can·​ti·​cle ˈkan-ti-kəl How to pronounce canticle (audio)
: song
specifically : one of several liturgical songs (such as the Magnificat) taken from the Bible

Examples of canticle in a Sentence

the monks offered up a canticle at dawn on Easter morning
Recent Examples on the Web The leaders of this communal canticle were the women of Boygenius — Julien Baker, Phoebe Bridgers and Lucy Dacus. Stephen Daw, Billboard, 3 Oct. 2023 The first was Bach’s glorious 12-part canticle, premiered in 1723 as the conclusion of the Christmas Vespers in Leipzig as a sort of meet-your-new-cantor demonstration of his powers. Washington Post, 17 Dec. 2021 The first was that the canticle contains an encomium of Saint Dominic, who in Merwin’s eyes was the most villainous churchman of the Middle Ages. Robert Pogue Harrison, The New York Review of Books, 17 Aug. 2017 For many students of Dante, Purgatory is the Divine Comedy’s central canticle poetically, philosophically, and psychologically. Judith Thurman, The New Yorker, 13 Sep. 2021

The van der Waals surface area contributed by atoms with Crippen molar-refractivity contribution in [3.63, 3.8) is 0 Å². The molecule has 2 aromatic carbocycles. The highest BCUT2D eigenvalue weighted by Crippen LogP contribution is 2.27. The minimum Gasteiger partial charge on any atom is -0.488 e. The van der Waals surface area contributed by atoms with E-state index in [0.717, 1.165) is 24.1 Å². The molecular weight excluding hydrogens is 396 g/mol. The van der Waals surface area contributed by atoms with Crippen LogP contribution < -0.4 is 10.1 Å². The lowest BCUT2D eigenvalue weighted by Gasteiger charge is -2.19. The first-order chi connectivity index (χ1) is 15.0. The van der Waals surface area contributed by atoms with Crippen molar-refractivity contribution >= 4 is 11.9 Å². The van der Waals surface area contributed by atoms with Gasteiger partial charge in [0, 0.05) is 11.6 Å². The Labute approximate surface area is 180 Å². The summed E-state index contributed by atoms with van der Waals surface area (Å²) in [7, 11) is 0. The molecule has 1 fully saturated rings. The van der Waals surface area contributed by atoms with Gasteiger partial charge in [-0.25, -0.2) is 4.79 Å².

These examples are programmatically compiled from various online sources to illustrate current usage of the word 'canticle.' Any opinions expressed in the examples do not represent those of Merriam-Webster or its editors. Send us feedback about these examples.

Word History


Middle English, from Latin canticulum, diminutive of canticum song, from cantus, past participle of canere

First Known Use

13th century, in the meaning defined above

Time Traveler
The first known use of canticle was in the 13th century

Dictionary Entries Near canticle

Cite this Entry

“Canticle.” Dictionary, Merriam-Webster, Accessed 23 Feb. 2024.

Kids Definition


can·​ti·​cle ˈkant-i-kəl How to pronounce canticle (audio)
: a song from the Bible used in church services

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